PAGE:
Benefits of autonomy support
by Richard Koestner, Theodore A. Powers, Noémie Carbonneau, Marina Milyavskaya, Sook Ning Chua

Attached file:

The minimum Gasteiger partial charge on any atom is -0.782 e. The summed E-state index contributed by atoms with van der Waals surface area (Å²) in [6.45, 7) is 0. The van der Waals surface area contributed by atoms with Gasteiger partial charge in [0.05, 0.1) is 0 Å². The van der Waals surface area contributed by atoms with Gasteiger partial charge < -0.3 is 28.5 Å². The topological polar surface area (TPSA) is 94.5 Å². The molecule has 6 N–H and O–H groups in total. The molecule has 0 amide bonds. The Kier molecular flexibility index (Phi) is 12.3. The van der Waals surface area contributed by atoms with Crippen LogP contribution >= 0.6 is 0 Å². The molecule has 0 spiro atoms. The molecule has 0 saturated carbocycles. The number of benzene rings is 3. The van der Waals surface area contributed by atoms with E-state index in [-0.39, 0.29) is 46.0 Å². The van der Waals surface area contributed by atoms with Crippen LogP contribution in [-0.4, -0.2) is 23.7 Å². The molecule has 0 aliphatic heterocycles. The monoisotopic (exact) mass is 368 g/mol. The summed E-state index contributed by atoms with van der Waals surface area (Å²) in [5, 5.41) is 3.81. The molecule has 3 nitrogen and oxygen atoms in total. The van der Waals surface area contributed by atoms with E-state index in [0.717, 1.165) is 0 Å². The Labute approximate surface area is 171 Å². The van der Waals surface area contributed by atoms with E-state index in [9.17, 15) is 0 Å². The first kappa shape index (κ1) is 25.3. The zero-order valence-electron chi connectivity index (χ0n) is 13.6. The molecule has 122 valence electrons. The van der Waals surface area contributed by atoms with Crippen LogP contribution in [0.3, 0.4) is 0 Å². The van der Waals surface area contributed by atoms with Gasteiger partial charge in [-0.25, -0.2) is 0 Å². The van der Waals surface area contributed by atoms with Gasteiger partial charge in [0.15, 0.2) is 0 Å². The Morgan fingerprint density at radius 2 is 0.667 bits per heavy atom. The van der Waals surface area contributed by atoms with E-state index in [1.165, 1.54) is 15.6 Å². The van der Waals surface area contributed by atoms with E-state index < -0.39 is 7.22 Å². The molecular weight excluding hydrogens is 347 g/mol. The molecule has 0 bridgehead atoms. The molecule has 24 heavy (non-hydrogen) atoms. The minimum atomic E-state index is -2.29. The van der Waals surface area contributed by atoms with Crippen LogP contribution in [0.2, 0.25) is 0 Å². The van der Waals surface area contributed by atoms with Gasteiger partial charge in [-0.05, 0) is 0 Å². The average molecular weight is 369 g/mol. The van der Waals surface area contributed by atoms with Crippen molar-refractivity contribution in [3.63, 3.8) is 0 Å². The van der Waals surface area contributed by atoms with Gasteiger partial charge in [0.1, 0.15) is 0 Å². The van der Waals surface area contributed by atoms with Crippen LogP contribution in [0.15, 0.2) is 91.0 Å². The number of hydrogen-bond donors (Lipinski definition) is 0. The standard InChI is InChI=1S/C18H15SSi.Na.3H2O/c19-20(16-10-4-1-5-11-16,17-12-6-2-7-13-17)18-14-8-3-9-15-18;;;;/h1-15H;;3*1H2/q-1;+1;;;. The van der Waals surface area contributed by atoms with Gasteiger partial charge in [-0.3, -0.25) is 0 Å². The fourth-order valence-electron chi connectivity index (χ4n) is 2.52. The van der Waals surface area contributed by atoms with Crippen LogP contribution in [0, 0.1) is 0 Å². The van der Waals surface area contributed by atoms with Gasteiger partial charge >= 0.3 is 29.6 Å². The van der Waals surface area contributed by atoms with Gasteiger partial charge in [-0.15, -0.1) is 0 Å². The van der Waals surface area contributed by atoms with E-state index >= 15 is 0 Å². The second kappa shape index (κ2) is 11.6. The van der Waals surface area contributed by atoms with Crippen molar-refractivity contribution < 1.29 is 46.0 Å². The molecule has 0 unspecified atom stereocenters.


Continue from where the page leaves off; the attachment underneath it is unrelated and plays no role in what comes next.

Abstract: Three studies examined the relations of autonomy support and directive support to goal progress over 3 months. Autonomy support was defined in terms of empathic perspective-taking, whereas directive support was defined in terms of the provision of positive guidance. Results from Study 1 revealed that autonomy support between romantic partners was significantly positively related to goal progress over 3 months, and that the beneficial effect of autonomy support was mediated by enhanced autonomous goal motivation. Study 2 involved female friend dyads and extended the goal progress results to include both self-reports and reports by peers. Study 3 showed that autonomy support similarly promoted progress at vicarious goals. Across three studies, autonomy support was also significantly associated with improved relationship quality and subjective well-being. Directive support was marginally associated with better goal progress across the three studies and unrelated to relationship quality or well-being.